Jerusalem (AFP) Feb 28, 2011
Israel's Prime Minister Benjamin Netanyahu met on Monday with Quartet envoy Tony Blair, as negotiators sought to coax Israel and the Palestinians into dialogue.
Israeli officials confirmed the two had met but refused to give details of what was discussed, as media reports suggested the premier was shying away from sending his chief negotiator to Brussels to meet representatives of the Middle East Quartet.
Later, Netanyahu cautioned lawmakers from his hardline Likud party that Israel was facing intense international pressure over the construction of settlements in the West Bank.
"We are currently making efforts to maintain the existing construction, but we must understand that we are (faced with) a very difficult international reality," the Haaretz daily quoted him as saying.
His comments came amid protests from the lawmakers over the destruction of a building in a wildcat West Bank settlement outpost early Monday by Israeli forces.
Netanyahu said Israel needed to act with restraint, citing the new reality in the Middle East and noted that getting the United States to veto a recent UN Security Council resolution condemning settlement construction "took great effort."
"We could keep banging our heads against the wall, but that's not how I do things," he said.
Direct peace talks between the two sides broke down late last year over Jewish settlement expansion in the occupied West Bank.
Israel refused to extend a 10-month partial settlement freeze and the Palestinians, who say they will not negotiate while Jewish settlers build on land they want for a future state, refused to continue with the talks.
Since then the international community has been searching in vain for a way to get them back to the negotiating table.
The Quartet chiefs -- EU foreign policy chief Catherine Ashton, US Secretary of State Hillary Clinton, Russian Foreign Minister Sergei Lavrov and UN head Ban Ki-moon -- who last met in Munich on February 5, are due to meet again in Paris at an unspecified date in March.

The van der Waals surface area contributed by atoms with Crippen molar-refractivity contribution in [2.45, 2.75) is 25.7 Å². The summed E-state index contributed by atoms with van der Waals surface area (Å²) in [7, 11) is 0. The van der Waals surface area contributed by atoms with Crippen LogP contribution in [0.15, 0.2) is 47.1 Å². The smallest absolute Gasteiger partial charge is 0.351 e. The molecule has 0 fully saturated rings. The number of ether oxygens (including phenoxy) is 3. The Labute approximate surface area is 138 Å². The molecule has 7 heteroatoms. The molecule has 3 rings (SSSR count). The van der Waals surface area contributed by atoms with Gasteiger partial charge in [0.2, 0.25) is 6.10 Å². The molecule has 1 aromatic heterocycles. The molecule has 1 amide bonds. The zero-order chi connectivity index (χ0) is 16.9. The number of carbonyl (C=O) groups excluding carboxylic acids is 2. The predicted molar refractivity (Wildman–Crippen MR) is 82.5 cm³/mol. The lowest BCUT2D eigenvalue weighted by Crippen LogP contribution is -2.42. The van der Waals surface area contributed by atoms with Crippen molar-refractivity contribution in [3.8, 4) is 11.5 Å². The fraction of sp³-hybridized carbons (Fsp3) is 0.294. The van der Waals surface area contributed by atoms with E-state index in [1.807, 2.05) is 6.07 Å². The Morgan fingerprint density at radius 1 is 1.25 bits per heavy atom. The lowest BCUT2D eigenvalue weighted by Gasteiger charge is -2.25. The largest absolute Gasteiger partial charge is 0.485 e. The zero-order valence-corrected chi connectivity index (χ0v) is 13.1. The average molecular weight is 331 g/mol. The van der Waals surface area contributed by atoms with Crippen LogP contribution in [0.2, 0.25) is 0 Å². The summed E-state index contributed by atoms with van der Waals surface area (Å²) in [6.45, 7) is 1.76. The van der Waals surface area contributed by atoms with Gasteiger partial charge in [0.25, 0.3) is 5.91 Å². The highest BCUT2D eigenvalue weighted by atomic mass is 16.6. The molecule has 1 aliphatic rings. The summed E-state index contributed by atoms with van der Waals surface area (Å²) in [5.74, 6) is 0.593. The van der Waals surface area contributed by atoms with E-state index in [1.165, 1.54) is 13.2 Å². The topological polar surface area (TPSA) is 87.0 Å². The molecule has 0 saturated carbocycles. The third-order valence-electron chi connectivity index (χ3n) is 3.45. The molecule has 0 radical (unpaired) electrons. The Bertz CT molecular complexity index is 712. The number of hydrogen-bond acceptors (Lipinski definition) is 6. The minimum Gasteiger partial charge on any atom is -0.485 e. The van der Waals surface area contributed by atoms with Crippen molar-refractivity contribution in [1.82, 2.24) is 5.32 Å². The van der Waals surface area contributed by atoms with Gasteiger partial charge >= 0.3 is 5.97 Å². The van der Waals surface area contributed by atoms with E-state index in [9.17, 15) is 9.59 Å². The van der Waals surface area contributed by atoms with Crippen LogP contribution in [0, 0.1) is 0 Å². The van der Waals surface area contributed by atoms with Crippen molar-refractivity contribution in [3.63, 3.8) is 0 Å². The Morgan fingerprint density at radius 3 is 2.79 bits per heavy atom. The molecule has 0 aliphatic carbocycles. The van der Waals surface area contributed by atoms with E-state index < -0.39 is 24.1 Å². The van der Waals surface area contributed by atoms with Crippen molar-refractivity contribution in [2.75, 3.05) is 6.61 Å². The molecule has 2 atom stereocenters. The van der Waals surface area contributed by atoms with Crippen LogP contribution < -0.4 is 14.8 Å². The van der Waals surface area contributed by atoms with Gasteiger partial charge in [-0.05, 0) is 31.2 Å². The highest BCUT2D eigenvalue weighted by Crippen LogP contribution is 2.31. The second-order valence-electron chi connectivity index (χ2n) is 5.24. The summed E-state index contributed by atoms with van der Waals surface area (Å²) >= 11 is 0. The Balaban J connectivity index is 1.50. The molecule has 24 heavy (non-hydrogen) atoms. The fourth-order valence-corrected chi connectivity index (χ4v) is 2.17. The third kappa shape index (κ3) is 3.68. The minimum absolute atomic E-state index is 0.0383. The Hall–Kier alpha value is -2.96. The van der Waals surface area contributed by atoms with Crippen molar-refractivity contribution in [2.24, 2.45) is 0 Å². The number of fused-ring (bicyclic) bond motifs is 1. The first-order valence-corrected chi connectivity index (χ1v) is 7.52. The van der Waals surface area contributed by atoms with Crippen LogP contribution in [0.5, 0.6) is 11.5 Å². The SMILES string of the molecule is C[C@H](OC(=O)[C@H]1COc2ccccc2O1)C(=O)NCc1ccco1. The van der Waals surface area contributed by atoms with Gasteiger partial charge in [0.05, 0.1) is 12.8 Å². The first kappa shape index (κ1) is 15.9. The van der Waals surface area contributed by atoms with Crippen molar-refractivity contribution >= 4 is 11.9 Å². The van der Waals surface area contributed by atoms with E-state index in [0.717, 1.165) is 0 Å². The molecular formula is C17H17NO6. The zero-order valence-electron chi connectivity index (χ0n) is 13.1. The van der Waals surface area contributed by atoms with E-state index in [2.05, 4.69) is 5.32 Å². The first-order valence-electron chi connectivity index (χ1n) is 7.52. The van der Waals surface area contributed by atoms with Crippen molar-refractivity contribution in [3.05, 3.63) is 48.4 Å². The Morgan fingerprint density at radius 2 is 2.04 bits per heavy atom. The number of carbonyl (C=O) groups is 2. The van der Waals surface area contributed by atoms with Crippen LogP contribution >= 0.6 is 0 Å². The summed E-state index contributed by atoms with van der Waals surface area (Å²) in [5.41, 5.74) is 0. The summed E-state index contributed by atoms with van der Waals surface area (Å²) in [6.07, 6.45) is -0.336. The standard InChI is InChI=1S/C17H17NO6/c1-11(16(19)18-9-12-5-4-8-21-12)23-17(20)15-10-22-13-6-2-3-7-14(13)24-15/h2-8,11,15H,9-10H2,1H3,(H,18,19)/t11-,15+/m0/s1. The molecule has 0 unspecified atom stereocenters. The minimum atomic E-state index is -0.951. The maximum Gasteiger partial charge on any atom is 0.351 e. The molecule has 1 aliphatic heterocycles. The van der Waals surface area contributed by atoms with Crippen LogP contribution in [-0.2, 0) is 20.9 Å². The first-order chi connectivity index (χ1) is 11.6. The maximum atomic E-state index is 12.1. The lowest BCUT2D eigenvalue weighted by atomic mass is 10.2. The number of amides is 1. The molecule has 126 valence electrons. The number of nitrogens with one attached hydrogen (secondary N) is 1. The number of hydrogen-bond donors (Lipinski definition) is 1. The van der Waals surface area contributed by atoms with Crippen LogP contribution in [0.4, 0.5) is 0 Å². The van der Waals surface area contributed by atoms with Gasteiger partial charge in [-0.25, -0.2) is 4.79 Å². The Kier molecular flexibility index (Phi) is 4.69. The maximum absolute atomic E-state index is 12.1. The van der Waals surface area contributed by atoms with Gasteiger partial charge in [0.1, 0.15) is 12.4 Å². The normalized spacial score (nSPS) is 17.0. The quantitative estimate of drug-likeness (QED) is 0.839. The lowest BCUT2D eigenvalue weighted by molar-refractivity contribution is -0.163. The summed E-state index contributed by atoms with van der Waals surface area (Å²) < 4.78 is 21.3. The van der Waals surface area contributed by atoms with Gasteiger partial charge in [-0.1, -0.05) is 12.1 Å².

Ahead of the principals' meeting, their Middle East envoys are to hold separate talks with Israeli and Palestinian negotiators in Brussels on March 2, according to EU officials.
Officials at Blair's office in Jerusalem confirmed that Quartet envoys were holding a series of meetings in Brussels this week and were expected to meet both Israeli and Palestinian representatives.
But reports in two Israeli newspapers said Netanyahu had not yet given the green light to his chief negotiator, Yitzhak Molcho, to attend the talks later this week.
"Netanyahu has voiced his reservations to the meeting, fearing that by agreeing he would open the door to international influence on the terms of the renewed talks.
"Specifically, the premier is worried of being forced to resume talks toward a Palestinian state based on the 1967 borders," the Haaretz newspaper said.
Quoting sources in Netanyahu's office, the paper said he had been trying to find out from Washington more about the aim and goals of the Brussels session, before making a decision.
Briefing the UN Security Council last week, UN peace envoy Robert Serry said Quartet officials understood that there was a need for much clearer parametres in order for the two sides to negotiate properly.
"It is becoming increasingly clear that a more concrete and substantive basis would have to be laid out for the parties to engage. The Quartet must play its full role in this regard," he said.
Meanwhile, chief Palestinian negotiator Saeb Erakat and two others were in Brussels for a round of talks with Quartet officials, sources in Ramallah said.
Erakat resigned on February 12 over the theft from his office of thousands of confidential documents on peace talks with Israel, which were subsequently leaked to Al-Jazeera and the London Guardian. However, his resignation was never formally accepted by Palestinian Authority president Mahmud Abbas.
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